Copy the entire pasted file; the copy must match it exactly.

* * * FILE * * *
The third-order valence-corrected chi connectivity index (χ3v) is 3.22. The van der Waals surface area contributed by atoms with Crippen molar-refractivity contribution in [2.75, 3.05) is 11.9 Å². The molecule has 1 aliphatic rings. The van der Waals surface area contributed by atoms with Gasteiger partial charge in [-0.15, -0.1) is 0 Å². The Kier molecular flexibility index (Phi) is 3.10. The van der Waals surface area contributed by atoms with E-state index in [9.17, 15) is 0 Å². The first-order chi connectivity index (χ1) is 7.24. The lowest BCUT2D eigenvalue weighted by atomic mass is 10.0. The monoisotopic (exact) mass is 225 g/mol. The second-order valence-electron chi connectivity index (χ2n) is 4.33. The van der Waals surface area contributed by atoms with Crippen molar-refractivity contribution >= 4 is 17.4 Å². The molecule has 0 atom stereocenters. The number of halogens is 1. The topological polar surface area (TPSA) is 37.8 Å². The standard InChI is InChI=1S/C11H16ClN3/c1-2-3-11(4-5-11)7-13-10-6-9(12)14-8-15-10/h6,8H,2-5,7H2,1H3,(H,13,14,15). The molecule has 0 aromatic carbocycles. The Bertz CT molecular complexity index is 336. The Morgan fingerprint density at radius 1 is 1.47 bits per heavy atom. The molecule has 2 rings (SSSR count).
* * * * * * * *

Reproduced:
The third-order valence-corrected chi connectivity index (χ3v) is 3.22. The van der Waals surface area contributed by atoms with Crippen molar-refractivity contribution in [2.75, 3.05) is 11.9 Å². The molecule has 1 aliphatic rings. The van der Waals surface area contributed by atoms with Gasteiger partial charge in [-0.15, -0.1) is 0 Å². The Kier molecular flexibility index (Phi) is 3.10. The van der Waals surface area contributed by atoms with E-state index in [9.17, 15) is 0 Å². The first-order chi connectivity index (χ1) is 7.24. The lowest BCUT2D eigenvalue weighted by atomic mass is 10.0. The monoisotopic (exact) mass is 225 g/mol. The second-order valence-electron chi connectivity index (χ2n) is 4.33. The van der Waals surface area contributed by atoms with Crippen molar-refractivity contribution >= 4 is 17.4 Å². The molecule has 0 atom stereocenters. The number of halogens is 1. The topological polar surface area (TPSA) is 37.8 Å². The standard InChI is InChI=1S/C11H16ClN3/c1-2-3-11(4-5-11)7-13-10-6-9(12)14-8-15-10/h6,8H,2-5,7H2,1H3,(H,13,14,15). The molecule has 0 aromatic carbocycles. The Bertz CT molecular complexity index is 336. The Morgan fingerprint density at radius 1 is 1.47 bits per heavy atom. The molecule has 2 rings (SSSR count).